King did not list which loopholes he would close. However, Democrats have discussed, among other things, eliminating tax breaks for companies that shift operations overseas and on some corporate stock schemes.

King said his plan would offset the sequester cuts with $200 billion in entitlement reforms. Again, the senator did not provide specifics, but Medicare and Social Security are the most commonly discussed entitlement programs.

In a follow-up, King’s office said the entitlement reforms he has in mind would target programs that would not affect beneficiaries or shift costs onto the states. One example given is requiring drug companies to provide rebates to the federal government on drugs used by dual eligibles to the tune of $141 billion over the decade. A “dual eligible” is a person who is qualified to receive both Medicare and Medicaid benefits.

The mere mention of “entitlement reforms” was enough to raise alarms at the Maine AFL-CIO, however. Labor and liberal groups across the country are gearing up for a major political effort to beat back any congressional attempts to change Medicare and Social Security.

“We feel very strongly that working people need more security, not less, so we should be taking steps to strengthen Social Security and Medicare,” said Maine AFL-CIO spokeswoman Sarah Bigney.

The labor federation promptly requested a meeting with Maine’s junior senator to discuss his plans.

“We definitely support the senator’s efforts to roll back the sequester cuts. Those cuts are hurting the economy,” Bigney said. “But seniors on a fixed income didn’t crash this economy and they shouldn’t be asked to fix it.”


The U.S. Food and Drug Administration has agreed to give the public a few extra days to file comments on proposed rules that some in Maine fear could snag small farms in onerous red tape.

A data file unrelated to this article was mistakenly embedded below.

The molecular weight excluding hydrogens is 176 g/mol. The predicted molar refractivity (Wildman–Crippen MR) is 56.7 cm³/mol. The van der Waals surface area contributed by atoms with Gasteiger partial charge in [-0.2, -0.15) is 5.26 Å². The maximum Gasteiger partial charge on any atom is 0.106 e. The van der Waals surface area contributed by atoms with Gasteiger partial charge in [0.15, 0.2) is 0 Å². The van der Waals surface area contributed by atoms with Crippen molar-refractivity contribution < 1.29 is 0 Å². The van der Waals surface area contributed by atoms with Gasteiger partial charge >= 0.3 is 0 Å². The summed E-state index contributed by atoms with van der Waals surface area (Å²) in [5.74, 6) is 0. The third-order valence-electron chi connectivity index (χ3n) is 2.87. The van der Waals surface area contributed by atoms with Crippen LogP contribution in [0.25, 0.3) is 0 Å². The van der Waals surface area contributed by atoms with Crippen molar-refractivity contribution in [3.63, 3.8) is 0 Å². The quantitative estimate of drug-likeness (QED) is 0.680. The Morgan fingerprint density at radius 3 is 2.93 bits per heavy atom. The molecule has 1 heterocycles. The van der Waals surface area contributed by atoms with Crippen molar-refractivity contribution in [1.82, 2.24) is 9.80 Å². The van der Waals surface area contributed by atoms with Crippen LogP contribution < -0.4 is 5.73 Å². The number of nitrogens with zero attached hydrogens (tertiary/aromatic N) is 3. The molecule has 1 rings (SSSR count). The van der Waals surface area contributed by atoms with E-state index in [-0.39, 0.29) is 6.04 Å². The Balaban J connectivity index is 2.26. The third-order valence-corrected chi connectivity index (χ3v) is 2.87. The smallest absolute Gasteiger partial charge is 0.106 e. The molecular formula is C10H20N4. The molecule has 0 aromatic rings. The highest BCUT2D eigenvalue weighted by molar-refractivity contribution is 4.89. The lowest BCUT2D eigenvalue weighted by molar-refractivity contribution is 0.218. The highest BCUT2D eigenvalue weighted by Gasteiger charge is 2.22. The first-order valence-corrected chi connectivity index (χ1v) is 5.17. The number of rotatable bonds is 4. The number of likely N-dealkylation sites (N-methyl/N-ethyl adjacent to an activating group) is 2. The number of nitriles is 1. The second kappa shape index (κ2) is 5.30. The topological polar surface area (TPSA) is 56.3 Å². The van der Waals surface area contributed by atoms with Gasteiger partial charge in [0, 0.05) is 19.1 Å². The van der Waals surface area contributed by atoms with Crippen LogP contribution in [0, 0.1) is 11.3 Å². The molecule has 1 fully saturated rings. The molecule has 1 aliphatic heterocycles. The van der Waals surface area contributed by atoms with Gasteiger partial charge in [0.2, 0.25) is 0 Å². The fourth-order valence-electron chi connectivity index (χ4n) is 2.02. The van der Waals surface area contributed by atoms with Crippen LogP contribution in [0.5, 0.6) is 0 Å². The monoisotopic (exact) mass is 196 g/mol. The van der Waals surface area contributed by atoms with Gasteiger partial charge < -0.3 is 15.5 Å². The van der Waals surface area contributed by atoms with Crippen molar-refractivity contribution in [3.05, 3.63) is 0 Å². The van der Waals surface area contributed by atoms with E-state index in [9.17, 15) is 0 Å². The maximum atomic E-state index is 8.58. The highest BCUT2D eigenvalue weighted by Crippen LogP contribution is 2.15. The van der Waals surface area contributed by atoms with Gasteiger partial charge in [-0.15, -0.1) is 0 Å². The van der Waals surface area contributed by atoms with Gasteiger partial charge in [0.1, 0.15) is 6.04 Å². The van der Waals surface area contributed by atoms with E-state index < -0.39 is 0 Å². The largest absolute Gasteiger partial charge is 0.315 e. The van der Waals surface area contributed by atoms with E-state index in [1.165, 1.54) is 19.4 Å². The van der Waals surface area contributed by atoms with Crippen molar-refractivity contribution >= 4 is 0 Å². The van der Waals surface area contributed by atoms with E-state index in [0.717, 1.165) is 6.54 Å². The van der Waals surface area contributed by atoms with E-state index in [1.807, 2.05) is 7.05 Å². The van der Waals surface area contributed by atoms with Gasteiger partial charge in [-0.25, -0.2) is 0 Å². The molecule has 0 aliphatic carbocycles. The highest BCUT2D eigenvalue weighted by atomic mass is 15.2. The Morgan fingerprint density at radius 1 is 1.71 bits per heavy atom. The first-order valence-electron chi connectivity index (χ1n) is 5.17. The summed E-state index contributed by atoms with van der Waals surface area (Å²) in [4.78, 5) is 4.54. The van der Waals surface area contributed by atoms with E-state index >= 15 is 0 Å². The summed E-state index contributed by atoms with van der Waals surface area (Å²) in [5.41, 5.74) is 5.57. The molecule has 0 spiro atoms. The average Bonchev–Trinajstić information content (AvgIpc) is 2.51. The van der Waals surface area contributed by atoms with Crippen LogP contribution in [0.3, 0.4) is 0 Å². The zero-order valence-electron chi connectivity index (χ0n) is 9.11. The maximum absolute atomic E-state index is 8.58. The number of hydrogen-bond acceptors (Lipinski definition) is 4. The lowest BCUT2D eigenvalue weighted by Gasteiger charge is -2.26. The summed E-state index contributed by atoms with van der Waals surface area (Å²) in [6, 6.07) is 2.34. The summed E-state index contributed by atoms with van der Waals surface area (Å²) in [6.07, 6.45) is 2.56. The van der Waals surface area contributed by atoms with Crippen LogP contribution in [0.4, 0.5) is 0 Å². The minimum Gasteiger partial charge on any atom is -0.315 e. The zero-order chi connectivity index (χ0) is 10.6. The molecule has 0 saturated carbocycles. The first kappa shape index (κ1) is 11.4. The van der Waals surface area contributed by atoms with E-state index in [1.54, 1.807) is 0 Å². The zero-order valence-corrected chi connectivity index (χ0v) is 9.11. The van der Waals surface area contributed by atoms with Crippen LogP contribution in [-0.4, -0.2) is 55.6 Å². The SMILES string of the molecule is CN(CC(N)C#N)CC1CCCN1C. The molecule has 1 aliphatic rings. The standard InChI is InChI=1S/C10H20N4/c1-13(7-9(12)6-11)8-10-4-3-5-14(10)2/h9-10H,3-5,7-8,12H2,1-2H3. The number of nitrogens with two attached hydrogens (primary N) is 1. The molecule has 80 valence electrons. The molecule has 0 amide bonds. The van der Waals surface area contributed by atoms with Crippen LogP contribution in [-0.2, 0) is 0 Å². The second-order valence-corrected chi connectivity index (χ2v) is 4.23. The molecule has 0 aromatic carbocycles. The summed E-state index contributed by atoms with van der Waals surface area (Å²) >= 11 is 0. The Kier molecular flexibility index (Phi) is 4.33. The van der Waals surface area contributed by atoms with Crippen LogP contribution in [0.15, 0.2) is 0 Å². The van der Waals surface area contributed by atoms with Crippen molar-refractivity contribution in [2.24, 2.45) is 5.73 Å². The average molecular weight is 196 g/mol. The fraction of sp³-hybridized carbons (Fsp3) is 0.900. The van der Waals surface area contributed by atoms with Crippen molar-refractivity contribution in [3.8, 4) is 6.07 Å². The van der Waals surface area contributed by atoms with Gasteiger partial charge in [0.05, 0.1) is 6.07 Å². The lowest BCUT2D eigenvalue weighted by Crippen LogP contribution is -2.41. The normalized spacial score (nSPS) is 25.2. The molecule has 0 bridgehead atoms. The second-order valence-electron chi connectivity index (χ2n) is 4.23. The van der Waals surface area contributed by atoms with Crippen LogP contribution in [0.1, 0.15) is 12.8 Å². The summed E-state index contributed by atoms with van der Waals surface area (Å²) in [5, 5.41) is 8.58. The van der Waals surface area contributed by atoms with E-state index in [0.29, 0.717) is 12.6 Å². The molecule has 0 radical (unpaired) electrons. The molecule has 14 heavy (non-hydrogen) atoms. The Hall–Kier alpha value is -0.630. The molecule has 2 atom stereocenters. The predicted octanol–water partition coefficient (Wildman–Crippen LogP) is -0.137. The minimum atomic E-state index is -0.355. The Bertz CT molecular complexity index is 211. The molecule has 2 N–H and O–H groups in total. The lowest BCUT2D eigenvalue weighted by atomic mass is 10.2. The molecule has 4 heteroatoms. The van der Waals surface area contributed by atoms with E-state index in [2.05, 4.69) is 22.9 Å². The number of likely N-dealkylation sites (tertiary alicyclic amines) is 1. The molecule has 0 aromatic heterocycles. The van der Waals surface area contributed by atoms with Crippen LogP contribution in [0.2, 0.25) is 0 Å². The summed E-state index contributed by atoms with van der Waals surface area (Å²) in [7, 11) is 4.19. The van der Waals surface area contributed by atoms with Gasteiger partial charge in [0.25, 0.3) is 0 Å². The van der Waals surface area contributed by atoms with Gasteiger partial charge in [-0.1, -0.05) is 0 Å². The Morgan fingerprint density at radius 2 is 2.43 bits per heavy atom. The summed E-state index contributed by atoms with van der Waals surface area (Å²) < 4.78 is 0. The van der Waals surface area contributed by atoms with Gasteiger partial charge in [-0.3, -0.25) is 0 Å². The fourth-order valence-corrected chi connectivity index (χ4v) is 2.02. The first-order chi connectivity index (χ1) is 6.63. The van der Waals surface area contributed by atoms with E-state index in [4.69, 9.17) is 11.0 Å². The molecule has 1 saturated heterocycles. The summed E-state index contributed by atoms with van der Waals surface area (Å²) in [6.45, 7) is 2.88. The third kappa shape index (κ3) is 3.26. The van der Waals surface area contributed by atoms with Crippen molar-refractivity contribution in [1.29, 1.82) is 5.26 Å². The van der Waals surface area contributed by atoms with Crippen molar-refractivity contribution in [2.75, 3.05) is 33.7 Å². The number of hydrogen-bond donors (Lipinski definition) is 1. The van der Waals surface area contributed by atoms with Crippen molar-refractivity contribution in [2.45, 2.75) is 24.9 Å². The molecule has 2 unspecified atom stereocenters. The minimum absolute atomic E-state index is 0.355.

The Food Safety Modernization Act is intended to better protect the public from food-borne illnesses and help federal food safety investigators track down incidents more promptly. But some local farmers have raised concerns that aspects of the proposed rules were taken from practices at large-scale agriculture operations, not the small farms that dominate New England.

They warn that overly burdensome safety and prevention requirements could put farms out of business and impede the rapidly growing market in New England of farmers selling directly to consumers.

The FDA agreed to extend the public comment deadline until Nov. 22 at the request of U.S. Rep. Chellie Pingree and several other lawmakers. The 1st District Democrat has been among those expressing strong concerns about potential impacts on small farms in Maine.


Most news reports on the Maine poll released last week by the Democratic-leaning Public Policy Polling talked about the results for Maine’s gubernatorial and senatorial races. Here is one more interesting factoid that didn’t get as much attention.

Hillary Clinton was the clear winner of four different match-ups against potential Republican candidates for the White House in 2016: New Jersey Gov. Chris Christie, Texas Sen. Ted Cruz, former Florida Gov. Jeb Bush and Kentucky Sen. Rand Paul.

Christie, who recently cruised to a second term in typically blue New Jersey, came the closest to Clinton, however. Clinton received more than 50 percent support against the other three potential opponents but came in at 47 percent against Christie, who had 39 percent with 15 percent undecided.

In every match-up, women helped pull up Clinton’s numbers. The Democrat did not break 50 percent against any of the Republicans among male respondents but ranged from 62 percent to 64 percent among women when stacked up against Cruz, Paul and Bush. But Clinton had only 54 percent among women when compared to Christie.

Kevin Miller can be contacted at 317-6256 or at:

[email protected]

Twitter: KevinMillerDC